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Old 10-10-2021, 10:11 AM   #1
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Time for a new house battery?

Ann and I were on a weekend camping trip and while relaxing at Chickahominy Reservoir, photo below, I noticed that the house battery voltage was getting low after a night of power usage.

Evening no load voltage when arriving and engine off 13.25
Morning no load voltage after fridge and lights running 12.5
Morning voltage with fridge running 12.16

Am assuming it is time for new house batteries.

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Old 10-10-2021, 11:25 AM   #2
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I assume you have a traditional flooded lead acid or AGM battery.

It's difficult to say whether your experience is problematical or not without knowing the amp hours you consumed overnight along with the amp hour (AH) capacity of your battery. Note that, in general, your useful AHs will be something around 50% to 60% of your battery's AH capacity. This is based on two factors, the more you discharge over 50% the lower your battery life and secondarily, the further you discharge, the lower the available voltage. Most battery manufacturers recommend that you never discharge more than 80% state of charge (SOC). This is not the case with Lithium (LiFePO4) batteries.

Your 13.25V is misleading since it is high due to what's known as surface charge:

https://www.batteryequaliser.com/bat...tenance-facts/

There's also some good information here (even though it's written for boats, it's still applicable to your situation):

https://marinehowto.com/under-load-b...oltage-vs-soc/

I'd also suggest getting a hydrometer to test your specific gravity as described in the first link.
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Old 10-10-2021, 12:20 PM   #3
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larrie, how old are the batteries?

Seems this is not normal behavior so what would the normal voltage be in the morning?

Are you using some sort of SOC monitor? Watching outgoing amps?
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Old 10-10-2021, 08:38 PM   #4
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Have a Victron meter that monitors the two 75 amp hour (150 amps total) flooded batteries that are about four years old. The fridge draws about 3.5 amps and runs about 50% of the time. So with two batteries I should have 75 amps capacity. If the fridge runs at 3.5 amps for 17 hours at 50% it would use about 30 amps. Throw in a few LED lights and some use on the water pump and call it 40 amps used out of 75 amps available. It sure seems like I should have a higher ending voltage if the batteries are still healthy.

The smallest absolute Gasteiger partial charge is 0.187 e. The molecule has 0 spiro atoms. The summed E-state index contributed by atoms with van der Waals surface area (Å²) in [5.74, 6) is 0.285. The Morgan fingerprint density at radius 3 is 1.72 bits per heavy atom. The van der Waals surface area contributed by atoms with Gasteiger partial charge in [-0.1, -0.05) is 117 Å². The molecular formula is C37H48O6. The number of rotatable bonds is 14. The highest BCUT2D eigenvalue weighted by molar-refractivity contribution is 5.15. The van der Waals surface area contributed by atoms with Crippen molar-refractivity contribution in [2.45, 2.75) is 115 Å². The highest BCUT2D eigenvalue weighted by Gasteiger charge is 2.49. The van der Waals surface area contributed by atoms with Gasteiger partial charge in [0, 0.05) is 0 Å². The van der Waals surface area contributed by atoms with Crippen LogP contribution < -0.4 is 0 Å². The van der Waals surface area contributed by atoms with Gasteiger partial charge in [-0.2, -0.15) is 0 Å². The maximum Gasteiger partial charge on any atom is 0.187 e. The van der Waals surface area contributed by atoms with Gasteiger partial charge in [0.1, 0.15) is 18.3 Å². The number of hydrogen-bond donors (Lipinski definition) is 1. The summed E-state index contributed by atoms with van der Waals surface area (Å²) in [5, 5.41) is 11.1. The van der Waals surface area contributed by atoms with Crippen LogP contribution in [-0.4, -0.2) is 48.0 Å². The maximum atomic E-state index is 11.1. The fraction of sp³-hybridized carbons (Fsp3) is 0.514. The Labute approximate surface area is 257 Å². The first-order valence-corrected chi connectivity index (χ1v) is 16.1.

I would use a hydrometer but the batteries are a pain in the but to get at. They are stuffed between the frame rail and barn door step.

Thanks for the links.
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Old 10-11-2021, 05:30 AM   #5
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I have a pair of 1-year old Interstate 6v GC2 batteries (around 210 AH @ 12V total). With small 2.5cf fridge overnight, voltage is 12.8v in the morning. I run a small 700W electric tea kettle for coffee in the morning. Only then does the voltage drop to 12.0v when kettle is on, but comes back-up a few minutes after I make coffee. Batteries lose approx 0.1v per pot of coffee I make.

Sounds like your batteries are on their last legs....

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Old 10-11-2021, 06:14 AM   #6
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Agree. Sounds like either you need to top off the batteries or replace.
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Old 10-11-2021, 10:09 AM   #7
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Flooded batteries with caps require you to check the water levels from time to time. Even maintenance free flooded batteries can loose water. Once the plates are exposed, your batteries can be damaged. It could be just one cell causing the problem but as mentioned a hydrometer is key to testing. That's why AGM batteries excel because they are sealed & not prone to water level issues.
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Old 10-12-2021, 06:31 AM   #8
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So remember, as the battery ages it is the capacity that degrades. So the 150 amp hour capacity is not that anymore. The 50% target is great, but the fact is you are basing 50% on a new battery. This actually helps speed the process in degrading the battery.

You can do a "Pseudo" load test, hook up a 20 hour load, in this case 7.5 amps. I suspect you won't get close to twenty hours. A proper load test needs to done in a controlled environment, but you could get close.

-greg
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Old 10-12-2021, 09:35 PM   #9
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Well sounds like, as I thought, I need new batteries. I really like the lithium system I built for my Jeep so will probably go that way. Just need to find the wiring diagram I made for the van and see how I need to modify it for lithium.
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Old 10-17-2021, 10:22 AM   #10
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Is it worthwhile to run the van engine while using a 5K inverter having 2, 12 vdc 75 amp ea. amp gel batteries when heating water via 35 amp. 120 vac.? It takes about 20 min. or so to heat the small tank. Usually it's night and no solar charge available.
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